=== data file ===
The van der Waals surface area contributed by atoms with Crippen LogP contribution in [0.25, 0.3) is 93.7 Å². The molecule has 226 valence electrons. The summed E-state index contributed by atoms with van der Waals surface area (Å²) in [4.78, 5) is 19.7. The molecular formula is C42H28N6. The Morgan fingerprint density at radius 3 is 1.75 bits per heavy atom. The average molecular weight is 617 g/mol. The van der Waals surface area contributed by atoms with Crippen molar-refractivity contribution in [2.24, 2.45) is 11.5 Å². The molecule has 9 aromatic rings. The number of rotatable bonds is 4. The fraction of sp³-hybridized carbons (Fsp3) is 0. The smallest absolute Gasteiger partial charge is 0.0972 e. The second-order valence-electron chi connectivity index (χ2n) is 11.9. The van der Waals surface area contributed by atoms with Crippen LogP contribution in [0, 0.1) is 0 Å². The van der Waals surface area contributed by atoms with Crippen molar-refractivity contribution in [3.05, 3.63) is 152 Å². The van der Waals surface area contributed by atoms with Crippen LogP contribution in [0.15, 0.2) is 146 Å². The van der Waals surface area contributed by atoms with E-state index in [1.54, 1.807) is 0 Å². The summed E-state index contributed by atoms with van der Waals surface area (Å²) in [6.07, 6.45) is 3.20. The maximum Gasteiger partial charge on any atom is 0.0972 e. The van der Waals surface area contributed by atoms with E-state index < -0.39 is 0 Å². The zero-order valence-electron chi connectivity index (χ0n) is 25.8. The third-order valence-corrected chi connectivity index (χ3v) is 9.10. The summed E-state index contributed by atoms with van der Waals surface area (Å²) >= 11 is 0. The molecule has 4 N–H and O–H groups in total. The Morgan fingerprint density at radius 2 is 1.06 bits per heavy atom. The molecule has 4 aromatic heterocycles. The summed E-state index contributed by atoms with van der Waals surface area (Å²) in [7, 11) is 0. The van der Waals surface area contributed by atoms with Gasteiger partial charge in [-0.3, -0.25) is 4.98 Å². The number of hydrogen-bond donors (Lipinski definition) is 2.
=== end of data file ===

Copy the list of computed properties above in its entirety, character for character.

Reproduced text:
The van der Waals surface area contributed by atoms with Crippen LogP contribution in [0.25, 0.3) is 93.7 Å². The molecule has 226 valence electrons. The summed E-state index contributed by atoms with van der Waals surface area (Å²) in [4.78, 5) is 19.7. The molecular formula is C42H28N6. The Morgan fingerprint density at radius 3 is 1.75 bits per heavy atom. The average molecular weight is 617 g/mol. The van der Waals surface area contributed by atoms with Crippen molar-refractivity contribution in [2.24, 2.45) is 11.5 Å². The molecule has 9 aromatic rings. The number of rotatable bonds is 4. The fraction of sp³-hybridized carbons (Fsp3) is 0. The smallest absolute Gasteiger partial charge is 0.0972 e. The second-order valence-electron chi connectivity index (χ2n) is 11.9. The van der Waals surface area contributed by atoms with Crippen LogP contribution in [0, 0.1) is 0 Å². The van der Waals surface area contributed by atoms with Crippen molar-refractivity contribution in [3.05, 3.63) is 152 Å². The van der Waals surface area contributed by atoms with Crippen LogP contribution in [0.15, 0.2) is 146 Å². The van der Waals surface area contributed by atoms with E-state index in [1.54, 1.807) is 0 Å². The summed E-state index contributed by atoms with van der Waals surface area (Å²) in [6.07, 6.45) is 3.20. The maximum Gasteiger partial charge on any atom is 0.0972 e. The van der Waals surface area contributed by atoms with E-state index < -0.39 is 0 Å². The zero-order valence-electron chi connectivity index (χ0n) is 25.8. The third-order valence-corrected chi connectivity index (χ3v) is 9.10. The summed E-state index contributed by atoms with van der Waals surface area (Å²) >= 11 is 0. The molecule has 4 N–H and O–H groups in total. The Morgan fingerprint density at radius 2 is 1.06 bits per heavy atom. The molecule has 4 aromatic heterocycles. The summed E-state index contributed by atoms with van der Waals surface area (Å²) in [7, 11) is 0. The van der Waals surface area contributed by atoms with Gasteiger partial charge in [-0.3, -0.25) is 4.98 Å². The number of hydrogen-bond donors (Lipinski definition) is 2.